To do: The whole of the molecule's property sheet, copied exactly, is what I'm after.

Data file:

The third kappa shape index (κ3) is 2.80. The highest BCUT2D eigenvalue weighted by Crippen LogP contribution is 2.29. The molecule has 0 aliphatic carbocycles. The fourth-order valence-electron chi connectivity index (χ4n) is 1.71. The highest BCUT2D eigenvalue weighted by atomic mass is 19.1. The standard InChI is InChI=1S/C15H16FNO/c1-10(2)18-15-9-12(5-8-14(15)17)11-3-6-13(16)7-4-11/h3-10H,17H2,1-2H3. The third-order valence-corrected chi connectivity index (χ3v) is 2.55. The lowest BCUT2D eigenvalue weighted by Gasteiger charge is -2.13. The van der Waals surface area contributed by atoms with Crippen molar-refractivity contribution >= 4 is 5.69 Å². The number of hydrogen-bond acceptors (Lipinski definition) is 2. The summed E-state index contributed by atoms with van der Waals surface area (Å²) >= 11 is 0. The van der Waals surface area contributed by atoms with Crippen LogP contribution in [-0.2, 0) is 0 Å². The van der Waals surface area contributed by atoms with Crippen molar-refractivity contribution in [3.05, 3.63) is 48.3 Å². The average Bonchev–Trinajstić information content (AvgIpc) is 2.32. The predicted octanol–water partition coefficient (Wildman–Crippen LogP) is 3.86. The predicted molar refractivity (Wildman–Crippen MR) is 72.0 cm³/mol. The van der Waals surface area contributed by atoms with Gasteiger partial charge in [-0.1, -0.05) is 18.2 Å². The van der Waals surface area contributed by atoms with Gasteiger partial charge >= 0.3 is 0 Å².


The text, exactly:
The third kappa shape index (κ3) is 2.80. The highest BCUT2D eigenvalue weighted by Crippen LogP contribution is 2.29. The molecule has 0 aliphatic carbocycles. The fourth-order valence-electron chi connectivity index (χ4n) is 1.71. The highest BCUT2D eigenvalue weighted by atomic mass is 19.1. The standard InChI is InChI=1S/C15H16FNO/c1-10(2)18-15-9-12(5-8-14(15)17)11-3-6-13(16)7-4-11/h3-10H,17H2,1-2H3. The third-order valence-corrected chi connectivity index (χ3v) is 2.55. The lowest BCUT2D eigenvalue weighted by Gasteiger charge is -2.13. The van der Waals surface area contributed by atoms with Crippen molar-refractivity contribution >= 4 is 5.69 Å². The number of hydrogen-bond acceptors (Lipinski definition) is 2. The summed E-state index contributed by atoms with van der Waals surface area (Å²) >= 11 is 0. The van der Waals surface area contributed by atoms with Crippen LogP contribution in [-0.2, 0) is 0 Å². The van der Waals surface area contributed by atoms with Crippen molar-refractivity contribution in [3.05, 3.63) is 48.3 Å². The average Bonchev–Trinajstić information content (AvgIpc) is 2.32. The predicted octanol–water partition coefficient (Wildman–Crippen LogP) is 3.86. The predicted molar refractivity (Wildman–Crippen MR) is 72.0 cm³/mol. The van der Waals surface area contributed by atoms with Gasteiger partial charge in [-0.1, -0.05) is 18.2 Å². The van der Waals surface area contributed by atoms with Gasteiger partial charge >= 0.3 is 0 Å².